The question of who I am is slowly being revealed to me as I continue to seek heartily after God's purpose in my life.  I'm finally, slowly... 'getting it'.  That it's when we allow less of 'me' that God reveals who 'me' is, in Him.  I suppose I could be all the labels I've been given, but I can wear them well.  I can wear them with humility, in remembrance of lessons learned, and graces given.  But I'd rather live free from labels, having the only sticky notes on me, the ones that glorify God.  Lofty goal, I know.  But as a wise woman says, all is grace.

I've wept countless, heavy tears for answers to the pressing question of my soul, how can I live?  I mean, truly, fully live?  When I know all that I know about the grace poured out on me through Jesus Christ and the chance He's given me at this ONE, yes, ONE life - how then shall I live?

I'm sitting in Church with my arms wrapped around a warm four-year-old. I'm listening and reveling while an infant and her parents are dedicated to living for God's glory - and everything seems to flood me all at once.  The chest heaves, the tears well, the chin quivers.  This is it.  This is life.  God gives and takes away.  "He gives and takes away... still I choose to say, Lord Blessed Be Your Name."  The song echoes in my heart.  I glance around to see if anyone is staring at me, weeping when I should be rejoicing.  No one notices.  Only my husband.  He puts a strong hand on my back.  Maybe he thinks I want more babies.  Maybe he's right.  But that's not the point...

We are born helpless, beautiful, little pink infants and then we grow too quickly.  Grow old and too quickly leave this earth. We are given one chance and one chance alone to Live. This. One. Life. Well.  For God.  For our spouses.  For our children.  For - eternity.  My mind flashes thoughts of homelessness, and child abuse, and hunger, disease, famine, poverty, child prostitutes, anger, hatred, divorce, addiction, the wasted time of millions of people (two months of every year spent watching TELEVISION!), the dire state of so many families, children left alone, pains too deep to imagine, and I'm so overwhelmed with the want, no, the NEED to do something.  To do something useful with this One Life.  I want to reach out, I want to live selflessly, I want to GIVE and give freely, I want to RUN from a love of this world, I want to cling to that which is good, and pure, and right.  I want to be wildly and insanely different.  I want to move mountains, I want God to USE me and USE me profoundly.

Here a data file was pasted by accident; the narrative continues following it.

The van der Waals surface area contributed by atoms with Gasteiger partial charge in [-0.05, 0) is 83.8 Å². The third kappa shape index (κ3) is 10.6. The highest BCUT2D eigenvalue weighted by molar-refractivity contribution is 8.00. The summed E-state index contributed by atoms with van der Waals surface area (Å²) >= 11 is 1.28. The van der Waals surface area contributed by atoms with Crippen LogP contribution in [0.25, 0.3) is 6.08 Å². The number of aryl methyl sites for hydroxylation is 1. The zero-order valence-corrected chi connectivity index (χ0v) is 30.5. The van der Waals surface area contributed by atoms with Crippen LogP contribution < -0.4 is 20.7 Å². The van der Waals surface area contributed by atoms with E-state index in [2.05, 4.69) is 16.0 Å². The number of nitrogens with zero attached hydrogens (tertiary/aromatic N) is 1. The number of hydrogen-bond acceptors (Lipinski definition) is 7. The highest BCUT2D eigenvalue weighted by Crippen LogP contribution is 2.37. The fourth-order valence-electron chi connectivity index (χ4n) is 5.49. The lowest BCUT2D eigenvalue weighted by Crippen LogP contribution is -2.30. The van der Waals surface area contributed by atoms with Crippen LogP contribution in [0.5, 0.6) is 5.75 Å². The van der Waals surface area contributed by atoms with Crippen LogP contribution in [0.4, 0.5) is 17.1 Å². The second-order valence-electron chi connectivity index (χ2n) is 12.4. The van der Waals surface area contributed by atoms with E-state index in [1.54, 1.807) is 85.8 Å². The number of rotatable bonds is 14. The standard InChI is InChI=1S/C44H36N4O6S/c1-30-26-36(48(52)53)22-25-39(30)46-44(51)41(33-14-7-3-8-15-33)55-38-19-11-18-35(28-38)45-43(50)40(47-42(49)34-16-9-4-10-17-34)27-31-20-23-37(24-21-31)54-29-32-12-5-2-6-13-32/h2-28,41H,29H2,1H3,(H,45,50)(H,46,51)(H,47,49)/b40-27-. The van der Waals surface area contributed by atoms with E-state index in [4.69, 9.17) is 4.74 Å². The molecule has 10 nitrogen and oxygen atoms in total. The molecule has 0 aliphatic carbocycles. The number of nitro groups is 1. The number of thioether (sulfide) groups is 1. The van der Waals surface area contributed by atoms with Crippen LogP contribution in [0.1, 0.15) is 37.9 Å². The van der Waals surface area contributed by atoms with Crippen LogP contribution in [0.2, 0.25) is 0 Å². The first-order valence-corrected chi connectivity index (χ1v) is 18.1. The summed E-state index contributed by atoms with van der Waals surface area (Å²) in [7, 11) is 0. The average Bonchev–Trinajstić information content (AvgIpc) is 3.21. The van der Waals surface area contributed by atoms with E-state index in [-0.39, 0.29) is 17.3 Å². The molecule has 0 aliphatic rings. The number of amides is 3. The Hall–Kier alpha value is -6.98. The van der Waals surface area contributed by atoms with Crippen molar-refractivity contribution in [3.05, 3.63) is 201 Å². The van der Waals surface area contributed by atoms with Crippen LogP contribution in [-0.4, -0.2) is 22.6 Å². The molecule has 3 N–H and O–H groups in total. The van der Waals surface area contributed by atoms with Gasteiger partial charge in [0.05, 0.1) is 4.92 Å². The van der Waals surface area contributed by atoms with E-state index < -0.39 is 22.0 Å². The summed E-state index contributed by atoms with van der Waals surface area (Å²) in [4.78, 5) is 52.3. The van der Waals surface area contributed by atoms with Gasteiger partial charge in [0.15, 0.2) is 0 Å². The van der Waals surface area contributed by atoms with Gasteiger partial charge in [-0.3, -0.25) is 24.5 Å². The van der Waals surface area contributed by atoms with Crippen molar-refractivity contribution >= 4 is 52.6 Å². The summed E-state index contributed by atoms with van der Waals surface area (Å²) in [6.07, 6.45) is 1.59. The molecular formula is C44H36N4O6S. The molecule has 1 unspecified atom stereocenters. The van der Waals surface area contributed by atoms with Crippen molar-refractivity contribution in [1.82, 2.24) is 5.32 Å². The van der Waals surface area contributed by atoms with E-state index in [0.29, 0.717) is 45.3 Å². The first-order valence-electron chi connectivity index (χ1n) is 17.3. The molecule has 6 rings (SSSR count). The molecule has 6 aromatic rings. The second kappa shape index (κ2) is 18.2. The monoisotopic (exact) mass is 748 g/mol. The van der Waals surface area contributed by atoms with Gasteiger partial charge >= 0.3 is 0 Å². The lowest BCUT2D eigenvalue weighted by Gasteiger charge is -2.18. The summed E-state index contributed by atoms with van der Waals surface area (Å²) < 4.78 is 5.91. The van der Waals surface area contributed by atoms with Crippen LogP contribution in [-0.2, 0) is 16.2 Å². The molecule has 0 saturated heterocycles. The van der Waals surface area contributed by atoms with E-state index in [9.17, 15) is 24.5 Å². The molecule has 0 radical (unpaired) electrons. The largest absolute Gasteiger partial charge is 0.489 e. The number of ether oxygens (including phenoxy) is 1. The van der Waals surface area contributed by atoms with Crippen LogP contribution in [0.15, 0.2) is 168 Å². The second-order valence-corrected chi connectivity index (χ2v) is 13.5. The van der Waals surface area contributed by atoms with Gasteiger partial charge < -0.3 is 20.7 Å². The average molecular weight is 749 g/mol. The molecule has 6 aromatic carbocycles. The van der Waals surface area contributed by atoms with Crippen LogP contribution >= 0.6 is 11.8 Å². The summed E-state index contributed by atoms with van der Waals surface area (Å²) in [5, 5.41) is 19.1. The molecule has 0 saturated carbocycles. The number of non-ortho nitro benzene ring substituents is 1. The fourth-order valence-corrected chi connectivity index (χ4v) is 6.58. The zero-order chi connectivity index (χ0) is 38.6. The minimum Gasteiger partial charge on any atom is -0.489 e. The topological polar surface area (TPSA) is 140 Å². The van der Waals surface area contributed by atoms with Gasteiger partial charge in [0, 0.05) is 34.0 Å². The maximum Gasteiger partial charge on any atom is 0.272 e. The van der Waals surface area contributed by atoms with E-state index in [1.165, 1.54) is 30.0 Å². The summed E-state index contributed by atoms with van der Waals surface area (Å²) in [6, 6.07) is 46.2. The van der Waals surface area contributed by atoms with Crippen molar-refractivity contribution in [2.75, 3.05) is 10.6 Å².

But I'm only me.  And me, isn't that great.  In fact, me often completely sucks.  I ponder that for a moment.  A long moment.

And here comes the GRACE.  Grace poured like warm water on a weary face.  Grace like hot coffee on a chilled, quiet morning.  Grace like ice cream dripping down a gleeful two-year-old's chin.  Grace like every. little. gift. I've. ever. been. given.  Even the ones I don't realize, as I'm sure that's most.

Oh, Lord, I don't deserve this Grace.  I don't deserve anything.  Thank you.  Thank you.  But, I still ask, How Then Shall I Live?  WHO Then Shall I Be?

And the answer comes softly, quietly...

You are my Child.  Hunger for Me; eat, drink, and never stop filling up on my divine love.  You are my daughter, find your identity in Me.  I make you whole, you are enough just as you are.  I will show you how then to live.  I will guide you.  Seek Me with your whole heart, I will reveal WHO you are.  I know you completely, I have formed you and molded you. 

I will never leave you.  Cast your burdens on me.  Find safety in my embrace.  Run for Me, find refuge in Me - for you nor anyone else can ever imagine what I have for you,  and for all those who love Me, My child.

And there it is.  Biblical truth.  God's living word.  How can we live?  With Christ as our head.  How do we cope with the overwhelming burdens and concerns of what to do with this life?  Cast our cares on Him.  How do we live differently?  By living for Him.

I will let Thankfulness be my native tongue.  I will rejoice in all things, for He is good when I am not.  He has the answers when I can't find them.  He dries my tears when salt water stains my cheeks.  He is life, truth, all, One.

Broken but being built up...